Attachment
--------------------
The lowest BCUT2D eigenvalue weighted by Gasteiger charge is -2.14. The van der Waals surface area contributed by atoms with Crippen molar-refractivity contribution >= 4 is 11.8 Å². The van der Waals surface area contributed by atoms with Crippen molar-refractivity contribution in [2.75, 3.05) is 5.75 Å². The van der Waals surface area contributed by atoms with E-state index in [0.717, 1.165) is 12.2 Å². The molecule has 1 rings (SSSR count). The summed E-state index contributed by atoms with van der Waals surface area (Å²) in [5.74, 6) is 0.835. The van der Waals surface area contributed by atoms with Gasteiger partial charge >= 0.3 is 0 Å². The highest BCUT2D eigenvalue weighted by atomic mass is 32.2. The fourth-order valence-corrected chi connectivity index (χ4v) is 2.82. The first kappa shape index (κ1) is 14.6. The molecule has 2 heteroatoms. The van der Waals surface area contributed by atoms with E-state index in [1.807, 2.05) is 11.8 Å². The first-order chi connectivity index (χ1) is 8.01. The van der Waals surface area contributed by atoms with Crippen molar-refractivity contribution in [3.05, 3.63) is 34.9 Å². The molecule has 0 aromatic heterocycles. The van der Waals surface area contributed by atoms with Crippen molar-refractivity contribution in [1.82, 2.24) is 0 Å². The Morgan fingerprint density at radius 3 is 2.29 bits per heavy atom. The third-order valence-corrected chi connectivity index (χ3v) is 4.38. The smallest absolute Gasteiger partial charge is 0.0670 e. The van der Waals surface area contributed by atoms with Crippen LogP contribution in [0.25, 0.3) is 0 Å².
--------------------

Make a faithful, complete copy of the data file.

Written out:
The lowest BCUT2D eigenvalue weighted by Gasteiger charge is -2.14. The van der Waals surface area contributed by atoms with Crippen molar-refractivity contribution >= 4 is 11.8 Å². The van der Waals surface area contributed by atoms with Crippen molar-refractivity contribution in [2.75, 3.05) is 5.75 Å². The van der Waals surface area contributed by atoms with E-state index in [0.717, 1.165) is 12.2 Å². The molecule has 1 rings (SSSR count). The summed E-state index contributed by atoms with van der Waals surface area (Å²) in [5.74, 6) is 0.835. The van der Waals surface area contributed by atoms with Gasteiger partial charge >= 0.3 is 0 Å². The highest BCUT2D eigenvalue weighted by atomic mass is 32.2. The fourth-order valence-corrected chi connectivity index (χ4v) is 2.82. The first kappa shape index (κ1) is 14.6. The molecule has 2 heteroatoms. The van der Waals surface area contributed by atoms with E-state index in [1.807, 2.05) is 11.8 Å². The first-order chi connectivity index (χ1) is 8.01. The van der Waals surface area contributed by atoms with Crippen molar-refractivity contribution in [3.05, 3.63) is 34.9 Å². The molecule has 0 aromatic heterocycles. The van der Waals surface area contributed by atoms with Crippen molar-refractivity contribution in [1.82, 2.24) is 0 Å². The Morgan fingerprint density at radius 3 is 2.29 bits per heavy atom. The third-order valence-corrected chi connectivity index (χ3v) is 4.38. The smallest absolute Gasteiger partial charge is 0.0670 e. The van der Waals surface area contributed by atoms with Crippen LogP contribution in [0.25, 0.3) is 0 Å².